Traverse City Record-Eagle

April 27, 2013

Letters to the Editor: 04/27/2013


Traverse City Record-Eagle

---- — War is horror

I don’t mean to be insensitive at this somber time. The Oklahoma City bombing, Columbine, 9/11, the Sandy Hook massacre, the daily violence in our country, and now the Boston Marathon bombings, leave us saddened and angry. We try to figure out what is going wrong.

But this is comparable to war.

If the media captured, with the same intensity as Boston, the terror felt by innocent civilians and U.S. troops in Afghanistan and Iraq, our country would surely feel outrage, sadness and anger. People running in horror, lost loved ones, children maimed, 2,754 civilians (people like you and I) killed in Afghanistan in 2012, 4,805 wounded.

Our troops? Over 33,000 wounded? Over 2,400 amputations?

More soldiers committing suicide than those killed in action?

For 11 years this has been going on. Does there have to be a national tragedy for our media to show us the pain?

Why do they not show the pain of citizens in other countries ravaged by war? They are people just like us. We must stop the madness.

What you saw April 15 in Boston was war. Those who were there experienced it. War is horror.

Tim Keenan

Traverse City

The writer is President of Veterans for Peace Chapter 50.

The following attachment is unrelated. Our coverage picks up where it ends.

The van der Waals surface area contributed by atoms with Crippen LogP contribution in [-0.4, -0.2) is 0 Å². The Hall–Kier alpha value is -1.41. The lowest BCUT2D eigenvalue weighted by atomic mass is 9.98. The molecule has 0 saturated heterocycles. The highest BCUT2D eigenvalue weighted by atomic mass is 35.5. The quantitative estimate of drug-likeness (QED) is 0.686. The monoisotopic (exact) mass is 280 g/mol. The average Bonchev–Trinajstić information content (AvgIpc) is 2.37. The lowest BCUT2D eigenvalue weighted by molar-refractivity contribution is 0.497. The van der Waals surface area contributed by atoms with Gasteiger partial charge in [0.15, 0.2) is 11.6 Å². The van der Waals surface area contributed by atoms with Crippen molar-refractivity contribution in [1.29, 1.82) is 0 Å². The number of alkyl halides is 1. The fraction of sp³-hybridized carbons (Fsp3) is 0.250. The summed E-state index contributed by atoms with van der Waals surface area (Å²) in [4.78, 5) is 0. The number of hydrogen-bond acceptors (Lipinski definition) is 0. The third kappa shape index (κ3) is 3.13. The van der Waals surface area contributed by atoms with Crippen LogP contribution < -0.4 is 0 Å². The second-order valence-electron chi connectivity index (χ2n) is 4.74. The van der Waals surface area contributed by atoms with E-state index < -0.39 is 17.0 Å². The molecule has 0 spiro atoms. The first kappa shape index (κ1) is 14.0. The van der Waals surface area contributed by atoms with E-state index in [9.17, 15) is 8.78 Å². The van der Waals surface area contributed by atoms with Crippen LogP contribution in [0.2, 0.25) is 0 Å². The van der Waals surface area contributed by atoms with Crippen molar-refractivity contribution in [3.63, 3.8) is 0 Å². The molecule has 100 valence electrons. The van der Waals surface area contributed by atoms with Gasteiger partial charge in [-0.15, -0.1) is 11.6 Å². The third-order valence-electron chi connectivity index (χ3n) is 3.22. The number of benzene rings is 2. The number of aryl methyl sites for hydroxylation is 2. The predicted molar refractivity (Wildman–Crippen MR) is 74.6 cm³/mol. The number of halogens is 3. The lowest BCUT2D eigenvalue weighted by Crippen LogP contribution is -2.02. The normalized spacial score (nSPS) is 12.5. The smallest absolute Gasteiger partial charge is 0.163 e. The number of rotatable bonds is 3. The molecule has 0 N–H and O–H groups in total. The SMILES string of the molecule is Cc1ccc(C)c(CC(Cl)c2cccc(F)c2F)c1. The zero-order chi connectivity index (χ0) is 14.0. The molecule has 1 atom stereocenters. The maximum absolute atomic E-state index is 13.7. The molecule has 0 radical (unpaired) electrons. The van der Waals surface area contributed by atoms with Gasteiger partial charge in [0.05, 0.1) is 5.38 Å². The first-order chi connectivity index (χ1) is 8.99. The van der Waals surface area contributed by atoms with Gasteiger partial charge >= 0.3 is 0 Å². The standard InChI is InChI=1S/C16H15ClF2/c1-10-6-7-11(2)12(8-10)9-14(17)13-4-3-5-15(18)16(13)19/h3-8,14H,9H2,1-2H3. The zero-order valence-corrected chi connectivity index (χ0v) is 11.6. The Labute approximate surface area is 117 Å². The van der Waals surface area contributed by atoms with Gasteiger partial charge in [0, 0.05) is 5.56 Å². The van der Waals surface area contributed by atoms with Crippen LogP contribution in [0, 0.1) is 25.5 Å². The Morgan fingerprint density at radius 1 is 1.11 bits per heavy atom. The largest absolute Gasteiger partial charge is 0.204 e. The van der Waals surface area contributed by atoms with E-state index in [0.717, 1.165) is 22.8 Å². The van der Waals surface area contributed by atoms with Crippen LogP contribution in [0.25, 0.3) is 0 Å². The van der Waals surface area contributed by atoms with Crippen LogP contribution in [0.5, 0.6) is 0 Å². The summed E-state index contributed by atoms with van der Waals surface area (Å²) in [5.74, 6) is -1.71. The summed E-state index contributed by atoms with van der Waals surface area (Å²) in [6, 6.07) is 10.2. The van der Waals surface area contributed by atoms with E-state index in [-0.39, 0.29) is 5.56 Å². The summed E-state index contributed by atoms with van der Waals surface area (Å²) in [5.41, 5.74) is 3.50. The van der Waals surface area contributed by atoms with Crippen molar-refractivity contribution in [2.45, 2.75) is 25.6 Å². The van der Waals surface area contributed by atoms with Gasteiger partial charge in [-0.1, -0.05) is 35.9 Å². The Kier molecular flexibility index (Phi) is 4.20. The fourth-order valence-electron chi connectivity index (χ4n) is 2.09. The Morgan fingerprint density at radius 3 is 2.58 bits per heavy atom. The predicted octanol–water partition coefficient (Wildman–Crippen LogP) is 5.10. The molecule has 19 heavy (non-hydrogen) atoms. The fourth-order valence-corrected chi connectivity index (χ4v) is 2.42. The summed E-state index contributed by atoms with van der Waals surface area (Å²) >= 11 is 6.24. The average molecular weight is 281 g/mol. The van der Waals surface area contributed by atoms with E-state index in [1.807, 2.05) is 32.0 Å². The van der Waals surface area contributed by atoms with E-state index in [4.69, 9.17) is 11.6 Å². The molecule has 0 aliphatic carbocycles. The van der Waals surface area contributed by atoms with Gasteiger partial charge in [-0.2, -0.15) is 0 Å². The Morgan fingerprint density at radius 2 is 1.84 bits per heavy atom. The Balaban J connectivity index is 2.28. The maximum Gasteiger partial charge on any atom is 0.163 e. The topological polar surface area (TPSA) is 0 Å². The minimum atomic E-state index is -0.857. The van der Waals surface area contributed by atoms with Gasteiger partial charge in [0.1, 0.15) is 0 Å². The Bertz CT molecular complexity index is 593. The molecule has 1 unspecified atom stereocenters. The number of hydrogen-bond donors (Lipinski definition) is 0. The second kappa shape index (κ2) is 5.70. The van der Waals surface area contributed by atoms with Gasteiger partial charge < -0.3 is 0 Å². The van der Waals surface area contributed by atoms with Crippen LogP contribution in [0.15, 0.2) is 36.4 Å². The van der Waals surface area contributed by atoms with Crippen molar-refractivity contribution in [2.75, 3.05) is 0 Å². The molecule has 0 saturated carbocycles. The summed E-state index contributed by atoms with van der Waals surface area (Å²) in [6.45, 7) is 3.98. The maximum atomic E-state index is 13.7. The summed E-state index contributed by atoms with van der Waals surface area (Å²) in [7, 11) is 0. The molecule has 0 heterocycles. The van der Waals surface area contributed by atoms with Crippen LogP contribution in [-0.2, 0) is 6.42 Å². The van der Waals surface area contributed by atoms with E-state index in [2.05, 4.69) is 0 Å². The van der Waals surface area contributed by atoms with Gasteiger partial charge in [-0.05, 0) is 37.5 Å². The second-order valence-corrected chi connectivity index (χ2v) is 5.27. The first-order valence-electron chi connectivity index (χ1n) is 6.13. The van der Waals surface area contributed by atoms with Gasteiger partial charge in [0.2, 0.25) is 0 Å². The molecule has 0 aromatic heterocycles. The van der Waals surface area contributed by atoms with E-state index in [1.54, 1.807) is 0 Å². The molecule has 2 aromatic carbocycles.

Reinstate the pound

We are witnessing the collapse of the Cypriot economy. Cyprus has been in political trouble since the departure of England in 1960. But the current financial crisis began with the entrance of Cyprus in the Eurozone.

Joining the Eurozone means Cyprus gave up temporally its ability to print money.

Now the troika (the European Central Bank, IMF and the European Commission) is abusing its power as a lender by imposing hard terms including a harsh austerity program.

But the most devastating term is the demand for Cyprus to abandon its role as a regional financial center and abandon the policies of attracting foreign investments.

That is killing the Cypriot economy.

The foreign investment is the oxygen of the economy.

Such policies are been practiced by many countries, including the wealthiest European country of Luxemburg.

It looks that the only healthy solution for Cyprus is to reintroduce the Cypriot pound as its currency.

If the European Union’s leadership is really interested in the well being of Cyprus it is obliged to provide assistance.

After all, the trouble in Cyprus began with the European Union’s decision to forefeit about four billion euros the Greek banks owed to Cypriot banks.

Savvas M. Campana

Traverse City

The writer was born in Cyprus and worked at the U.S. Department of State.